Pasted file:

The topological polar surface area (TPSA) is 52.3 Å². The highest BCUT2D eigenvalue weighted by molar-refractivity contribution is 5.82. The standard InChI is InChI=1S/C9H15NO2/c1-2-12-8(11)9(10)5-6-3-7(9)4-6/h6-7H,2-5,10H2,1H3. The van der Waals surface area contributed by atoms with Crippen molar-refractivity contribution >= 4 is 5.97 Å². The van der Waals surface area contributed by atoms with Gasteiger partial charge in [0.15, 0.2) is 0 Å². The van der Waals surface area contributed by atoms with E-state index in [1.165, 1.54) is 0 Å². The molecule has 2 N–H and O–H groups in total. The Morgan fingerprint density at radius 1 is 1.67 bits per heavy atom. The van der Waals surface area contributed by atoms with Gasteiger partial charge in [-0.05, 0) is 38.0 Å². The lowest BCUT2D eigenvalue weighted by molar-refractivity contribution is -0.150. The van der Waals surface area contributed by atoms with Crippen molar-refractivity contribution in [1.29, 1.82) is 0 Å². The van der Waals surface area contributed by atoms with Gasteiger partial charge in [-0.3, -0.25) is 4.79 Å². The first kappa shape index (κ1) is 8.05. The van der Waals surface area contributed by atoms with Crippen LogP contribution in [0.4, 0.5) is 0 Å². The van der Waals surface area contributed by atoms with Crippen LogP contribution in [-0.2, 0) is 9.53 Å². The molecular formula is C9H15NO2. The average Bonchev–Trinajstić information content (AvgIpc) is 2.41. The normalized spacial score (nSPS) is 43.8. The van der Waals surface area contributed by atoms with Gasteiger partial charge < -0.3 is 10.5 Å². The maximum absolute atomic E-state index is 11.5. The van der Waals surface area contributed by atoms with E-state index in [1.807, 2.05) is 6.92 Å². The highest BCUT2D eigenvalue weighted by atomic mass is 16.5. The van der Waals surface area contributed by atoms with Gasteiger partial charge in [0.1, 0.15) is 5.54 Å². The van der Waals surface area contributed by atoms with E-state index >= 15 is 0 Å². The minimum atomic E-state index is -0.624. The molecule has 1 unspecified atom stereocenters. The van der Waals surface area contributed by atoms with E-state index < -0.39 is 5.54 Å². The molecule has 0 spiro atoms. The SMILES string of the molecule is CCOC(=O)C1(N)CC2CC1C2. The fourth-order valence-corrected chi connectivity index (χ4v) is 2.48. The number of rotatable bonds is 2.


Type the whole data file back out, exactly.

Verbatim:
The topological polar surface area (TPSA) is 52.3 Å². The highest BCUT2D eigenvalue weighted by molar-refractivity contribution is 5.82. The standard InChI is InChI=1S/C9H15NO2/c1-2-12-8(11)9(10)5-6-3-7(9)4-6/h6-7H,2-5,10H2,1H3. The van der Waals surface area contributed by atoms with Crippen molar-refractivity contribution >= 4 is 5.97 Å². The van der Waals surface area contributed by atoms with Gasteiger partial charge in [0.15, 0.2) is 0 Å². The van der Waals surface area contributed by atoms with E-state index in [1.165, 1.54) is 0 Å². The molecule has 2 N–H and O–H groups in total. The Morgan fingerprint density at radius 1 is 1.67 bits per heavy atom. The van der Waals surface area contributed by atoms with Gasteiger partial charge in [-0.05, 0) is 38.0 Å². The lowest BCUT2D eigenvalue weighted by molar-refractivity contribution is -0.150. The van der Waals surface area contributed by atoms with Crippen molar-refractivity contribution in [1.29, 1.82) is 0 Å². The van der Waals surface area contributed by atoms with Gasteiger partial charge in [-0.3, -0.25) is 4.79 Å². The first kappa shape index (κ1) is 8.05. The van der Waals surface area contributed by atoms with Crippen LogP contribution in [0.4, 0.5) is 0 Å². The van der Waals surface area contributed by atoms with Crippen LogP contribution in [-0.2, 0) is 9.53 Å². The molecular formula is C9H15NO2. The average Bonchev–Trinajstić information content (AvgIpc) is 2.41. The normalized spacial score (nSPS) is 43.8. The van der Waals surface area contributed by atoms with Gasteiger partial charge < -0.3 is 10.5 Å². The maximum absolute atomic E-state index is 11.5. The van der Waals surface area contributed by atoms with E-state index in [1.807, 2.05) is 6.92 Å². The highest BCUT2D eigenvalue weighted by atomic mass is 16.5. The van der Waals surface area contributed by atoms with Gasteiger partial charge in [0.1, 0.15) is 5.54 Å². The van der Waals surface area contributed by atoms with E-state index >= 15 is 0 Å². The minimum atomic E-state index is -0.624. The molecule has 1 unspecified atom stereocenters. The van der Waals surface area contributed by atoms with E-state index < -0.39 is 5.54 Å². The molecule has 0 spiro atoms. The SMILES string of the molecule is CCOC(=O)C1(N)CC2CC1C2. The fourth-order valence-corrected chi connectivity index (χ4v) is 2.48. The number of rotatable bonds is 2.